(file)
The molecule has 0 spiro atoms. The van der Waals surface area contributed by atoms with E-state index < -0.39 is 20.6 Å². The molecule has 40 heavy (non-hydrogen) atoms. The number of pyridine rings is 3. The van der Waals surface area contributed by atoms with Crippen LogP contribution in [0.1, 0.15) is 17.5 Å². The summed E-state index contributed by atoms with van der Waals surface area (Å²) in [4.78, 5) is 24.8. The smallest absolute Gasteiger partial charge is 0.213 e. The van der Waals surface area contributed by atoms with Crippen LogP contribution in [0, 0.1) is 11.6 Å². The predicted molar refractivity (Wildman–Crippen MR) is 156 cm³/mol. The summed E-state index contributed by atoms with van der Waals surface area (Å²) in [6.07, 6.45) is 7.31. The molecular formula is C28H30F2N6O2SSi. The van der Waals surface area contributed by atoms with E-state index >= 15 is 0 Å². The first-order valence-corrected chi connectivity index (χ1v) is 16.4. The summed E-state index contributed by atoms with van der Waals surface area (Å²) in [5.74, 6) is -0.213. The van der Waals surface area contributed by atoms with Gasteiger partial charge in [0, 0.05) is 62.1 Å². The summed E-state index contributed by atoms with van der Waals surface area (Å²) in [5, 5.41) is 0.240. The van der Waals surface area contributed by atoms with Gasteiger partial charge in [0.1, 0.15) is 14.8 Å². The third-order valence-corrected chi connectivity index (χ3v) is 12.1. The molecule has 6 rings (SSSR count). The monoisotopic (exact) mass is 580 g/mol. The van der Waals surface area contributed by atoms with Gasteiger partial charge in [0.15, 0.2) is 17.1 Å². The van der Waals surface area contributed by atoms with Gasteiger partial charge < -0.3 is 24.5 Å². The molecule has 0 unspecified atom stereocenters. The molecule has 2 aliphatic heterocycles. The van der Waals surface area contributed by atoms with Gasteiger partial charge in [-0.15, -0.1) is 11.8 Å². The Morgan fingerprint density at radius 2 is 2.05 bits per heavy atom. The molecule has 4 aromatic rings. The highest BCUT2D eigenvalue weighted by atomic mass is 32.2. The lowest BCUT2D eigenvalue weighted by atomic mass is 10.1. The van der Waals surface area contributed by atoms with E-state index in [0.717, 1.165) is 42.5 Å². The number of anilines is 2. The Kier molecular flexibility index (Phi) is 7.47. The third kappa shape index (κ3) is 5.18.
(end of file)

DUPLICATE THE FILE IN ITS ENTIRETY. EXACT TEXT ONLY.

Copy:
The molecule has 0 spiro atoms. The van der Waals surface area contributed by atoms with E-state index < -0.39 is 20.6 Å². The molecule has 40 heavy (non-hydrogen) atoms. The number of pyridine rings is 3. The van der Waals surface area contributed by atoms with Crippen LogP contribution in [0.1, 0.15) is 17.5 Å². The summed E-state index contributed by atoms with van der Waals surface area (Å²) in [4.78, 5) is 24.8. The smallest absolute Gasteiger partial charge is 0.213 e. The van der Waals surface area contributed by atoms with Crippen LogP contribution in [0, 0.1) is 11.6 Å². The predicted molar refractivity (Wildman–Crippen MR) is 156 cm³/mol. The summed E-state index contributed by atoms with van der Waals surface area (Å²) in [6.07, 6.45) is 7.31. The molecular formula is C28H30F2N6O2SSi. The van der Waals surface area contributed by atoms with E-state index >= 15 is 0 Å². The first-order valence-corrected chi connectivity index (χ1v) is 16.4. The summed E-state index contributed by atoms with van der Waals surface area (Å²) in [5.74, 6) is -0.213. The van der Waals surface area contributed by atoms with Gasteiger partial charge in [0, 0.05) is 62.1 Å². The summed E-state index contributed by atoms with van der Waals surface area (Å²) in [5, 5.41) is 0.240. The van der Waals surface area contributed by atoms with Gasteiger partial charge in [0.1, 0.15) is 14.8 Å². The third-order valence-corrected chi connectivity index (χ3v) is 12.1. The molecule has 6 rings (SSSR count). The monoisotopic (exact) mass is 580 g/mol. The van der Waals surface area contributed by atoms with Gasteiger partial charge in [0.15, 0.2) is 17.1 Å². The van der Waals surface area contributed by atoms with Gasteiger partial charge < -0.3 is 24.5 Å². The molecule has 0 unspecified atom stereocenters. The molecule has 2 aliphatic heterocycles. The van der Waals surface area contributed by atoms with Gasteiger partial charge in [-0.15, -0.1) is 11.8 Å². The Morgan fingerprint density at radius 2 is 2.05 bits per heavy atom. The molecule has 4 aromatic rings. The highest BCUT2D eigenvalue weighted by atomic mass is 32.2. The lowest BCUT2D eigenvalue weighted by atomic mass is 10.1. The van der Waals surface area contributed by atoms with E-state index in [0.717, 1.165) is 42.5 Å². The number of anilines is 2. The Kier molecular flexibility index (Phi) is 7.47. The third kappa shape index (κ3) is 5.18.